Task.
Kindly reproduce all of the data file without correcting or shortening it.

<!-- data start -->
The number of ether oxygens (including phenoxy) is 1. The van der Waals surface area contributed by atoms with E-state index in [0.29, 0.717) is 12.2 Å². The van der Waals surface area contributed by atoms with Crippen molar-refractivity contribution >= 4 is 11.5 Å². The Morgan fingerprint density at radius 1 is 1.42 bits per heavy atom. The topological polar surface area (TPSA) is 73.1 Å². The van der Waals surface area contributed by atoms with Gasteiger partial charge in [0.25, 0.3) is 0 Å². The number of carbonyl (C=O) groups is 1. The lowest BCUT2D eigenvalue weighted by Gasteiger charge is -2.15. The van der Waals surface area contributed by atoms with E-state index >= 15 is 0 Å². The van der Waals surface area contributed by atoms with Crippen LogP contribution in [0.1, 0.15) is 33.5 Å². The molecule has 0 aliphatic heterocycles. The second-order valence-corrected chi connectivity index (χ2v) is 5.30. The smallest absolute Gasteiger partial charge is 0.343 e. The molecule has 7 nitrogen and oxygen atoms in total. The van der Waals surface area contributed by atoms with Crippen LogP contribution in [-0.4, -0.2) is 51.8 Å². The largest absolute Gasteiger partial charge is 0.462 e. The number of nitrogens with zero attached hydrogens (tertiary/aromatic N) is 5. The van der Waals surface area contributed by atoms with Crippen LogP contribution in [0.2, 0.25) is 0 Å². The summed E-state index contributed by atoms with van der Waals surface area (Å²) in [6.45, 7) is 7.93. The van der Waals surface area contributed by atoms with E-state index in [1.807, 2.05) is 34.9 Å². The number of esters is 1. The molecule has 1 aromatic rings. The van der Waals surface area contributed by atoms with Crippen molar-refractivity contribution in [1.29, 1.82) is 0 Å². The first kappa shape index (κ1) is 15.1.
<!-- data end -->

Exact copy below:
The number of ether oxygens (including phenoxy) is 1. The van der Waals surface area contributed by atoms with E-state index in [0.29, 0.717) is 12.2 Å². The van der Waals surface area contributed by atoms with Crippen molar-refractivity contribution >= 4 is 11.5 Å². The Morgan fingerprint density at radius 1 is 1.42 bits per heavy atom. The topological polar surface area (TPSA) is 73.1 Å². The van der Waals surface area contributed by atoms with Gasteiger partial charge in [0.25, 0.3) is 0 Å². The number of carbonyl (C=O) groups is 1. The lowest BCUT2D eigenvalue weighted by Gasteiger charge is -2.15. The van der Waals surface area contributed by atoms with E-state index >= 15 is 0 Å². The van der Waals surface area contributed by atoms with Crippen LogP contribution in [0.1, 0.15) is 33.5 Å². The molecule has 0 aliphatic heterocycles. The second-order valence-corrected chi connectivity index (χ2v) is 5.30. The smallest absolute Gasteiger partial charge is 0.343 e. The molecule has 7 nitrogen and oxygen atoms in total. The van der Waals surface area contributed by atoms with Crippen LogP contribution in [-0.4, -0.2) is 51.8 Å². The largest absolute Gasteiger partial charge is 0.462 e. The number of nitrogens with zero attached hydrogens (tertiary/aromatic N) is 5. The van der Waals surface area contributed by atoms with Crippen LogP contribution in [0.2, 0.25) is 0 Å². The summed E-state index contributed by atoms with van der Waals surface area (Å²) in [6.45, 7) is 7.93. The van der Waals surface area contributed by atoms with E-state index in [1.807, 2.05) is 34.9 Å². The number of esters is 1. The molecule has 1 aromatic rings. The van der Waals surface area contributed by atoms with Crippen molar-refractivity contribution in [1.29, 1.82) is 0 Å². The first kappa shape index (κ1) is 15.1.